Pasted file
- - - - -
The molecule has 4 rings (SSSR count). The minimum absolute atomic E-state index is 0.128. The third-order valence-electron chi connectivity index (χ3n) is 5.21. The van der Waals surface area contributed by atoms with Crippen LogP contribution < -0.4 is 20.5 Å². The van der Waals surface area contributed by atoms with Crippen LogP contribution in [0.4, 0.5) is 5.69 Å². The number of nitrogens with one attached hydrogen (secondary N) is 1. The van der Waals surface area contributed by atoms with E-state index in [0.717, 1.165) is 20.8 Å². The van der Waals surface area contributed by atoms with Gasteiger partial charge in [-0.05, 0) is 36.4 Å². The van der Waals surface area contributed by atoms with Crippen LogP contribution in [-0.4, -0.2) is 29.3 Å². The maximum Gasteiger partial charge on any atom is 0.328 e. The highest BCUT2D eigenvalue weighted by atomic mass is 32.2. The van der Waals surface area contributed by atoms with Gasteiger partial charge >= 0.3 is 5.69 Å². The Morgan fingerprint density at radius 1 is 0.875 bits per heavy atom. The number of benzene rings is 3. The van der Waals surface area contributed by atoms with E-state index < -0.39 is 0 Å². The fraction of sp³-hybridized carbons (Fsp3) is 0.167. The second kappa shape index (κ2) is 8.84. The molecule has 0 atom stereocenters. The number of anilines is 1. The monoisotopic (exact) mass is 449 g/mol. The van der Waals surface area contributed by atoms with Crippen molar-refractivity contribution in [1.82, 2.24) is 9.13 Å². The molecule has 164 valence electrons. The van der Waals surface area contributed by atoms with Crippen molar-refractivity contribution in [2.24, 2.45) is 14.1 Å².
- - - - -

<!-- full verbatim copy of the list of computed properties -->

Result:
The molecule has 4 rings (SSSR count). The minimum absolute atomic E-state index is 0.128. The third-order valence-electron chi connectivity index (χ3n) is 5.21. The van der Waals surface area contributed by atoms with Crippen LogP contribution < -0.4 is 20.5 Å². The van der Waals surface area contributed by atoms with Crippen LogP contribution in [0.4, 0.5) is 5.69 Å². The number of nitrogens with one attached hydrogen (secondary N) is 1. The van der Waals surface area contributed by atoms with E-state index in [0.717, 1.165) is 20.8 Å². The van der Waals surface area contributed by atoms with Gasteiger partial charge in [-0.05, 0) is 36.4 Å². The van der Waals surface area contributed by atoms with Crippen LogP contribution in [-0.4, -0.2) is 29.3 Å². The maximum Gasteiger partial charge on any atom is 0.328 e. The highest BCUT2D eigenvalue weighted by atomic mass is 32.2. The van der Waals surface area contributed by atoms with Gasteiger partial charge >= 0.3 is 5.69 Å². The Morgan fingerprint density at radius 1 is 0.875 bits per heavy atom. The number of benzene rings is 3. The van der Waals surface area contributed by atoms with E-state index < -0.39 is 0 Å². The fraction of sp³-hybridized carbons (Fsp3) is 0.167. The second kappa shape index (κ2) is 8.84. The molecule has 0 atom stereocenters. The number of anilines is 1. The monoisotopic (exact) mass is 449 g/mol. The van der Waals surface area contributed by atoms with Crippen molar-refractivity contribution in [1.82, 2.24) is 9.13 Å². The molecule has 164 valence electrons. The van der Waals surface area contributed by atoms with Crippen molar-refractivity contribution in [2.24, 2.45) is 14.1 Å².